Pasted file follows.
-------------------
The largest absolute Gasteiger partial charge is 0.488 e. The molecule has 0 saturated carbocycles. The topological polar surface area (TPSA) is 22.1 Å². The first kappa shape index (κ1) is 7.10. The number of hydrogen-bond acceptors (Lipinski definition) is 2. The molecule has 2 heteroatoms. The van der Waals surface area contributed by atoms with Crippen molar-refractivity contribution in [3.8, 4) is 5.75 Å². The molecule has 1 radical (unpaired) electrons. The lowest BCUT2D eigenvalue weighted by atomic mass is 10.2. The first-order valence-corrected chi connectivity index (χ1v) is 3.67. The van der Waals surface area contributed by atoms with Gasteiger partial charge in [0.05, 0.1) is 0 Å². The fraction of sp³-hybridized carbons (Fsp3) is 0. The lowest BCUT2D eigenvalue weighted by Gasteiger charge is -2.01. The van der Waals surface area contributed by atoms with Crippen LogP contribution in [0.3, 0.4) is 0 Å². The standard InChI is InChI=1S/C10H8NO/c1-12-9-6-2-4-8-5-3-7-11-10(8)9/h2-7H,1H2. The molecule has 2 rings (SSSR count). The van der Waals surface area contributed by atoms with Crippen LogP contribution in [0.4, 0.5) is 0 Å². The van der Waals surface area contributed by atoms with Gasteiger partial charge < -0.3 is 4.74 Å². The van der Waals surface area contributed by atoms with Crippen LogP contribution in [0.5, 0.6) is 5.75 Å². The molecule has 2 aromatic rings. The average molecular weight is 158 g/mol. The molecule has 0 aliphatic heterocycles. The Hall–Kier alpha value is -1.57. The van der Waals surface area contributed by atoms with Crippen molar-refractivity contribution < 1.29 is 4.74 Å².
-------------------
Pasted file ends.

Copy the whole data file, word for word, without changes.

The largest absolute Gasteiger partial charge is 0.488 e. The molecule has 0 saturated carbocycles. The topological polar surface area (TPSA) is 22.1 Å². The first kappa shape index (κ1) is 7.10. The number of hydrogen-bond acceptors (Lipinski definition) is 2. The molecule has 2 heteroatoms. The van der Waals surface area contributed by atoms with Crippen molar-refractivity contribution in [3.8, 4) is 5.75 Å². The molecule has 1 radical (unpaired) electrons. The lowest BCUT2D eigenvalue weighted by atomic mass is 10.2. The first-order valence-corrected chi connectivity index (χ1v) is 3.67. The van der Waals surface area contributed by atoms with Gasteiger partial charge in [0.05, 0.1) is 0 Å². The fraction of sp³-hybridized carbons (Fsp3) is 0. The lowest BCUT2D eigenvalue weighted by Gasteiger charge is -2.01. The van der Waals surface area contributed by atoms with Crippen LogP contribution in [0.3, 0.4) is 0 Å². The standard InChI is InChI=1S/C10H8NO/c1-12-9-6-2-4-8-5-3-7-11-10(8)9/h2-7H,1H2. The molecule has 2 rings (SSSR count). The van der Waals surface area contributed by atoms with Crippen LogP contribution in [0.4, 0.5) is 0 Å². The van der Waals surface area contributed by atoms with Gasteiger partial charge < -0.3 is 4.74 Å². The van der Waals surface area contributed by atoms with Crippen LogP contribution in [0.5, 0.6) is 5.75 Å². The molecule has 2 aromatic rings. The average molecular weight is 158 g/mol. The molecule has 0 aliphatic heterocycles. The Hall–Kier alpha value is -1.57. The van der Waals surface area contributed by atoms with Crippen molar-refractivity contribution < 1.29 is 4.74 Å².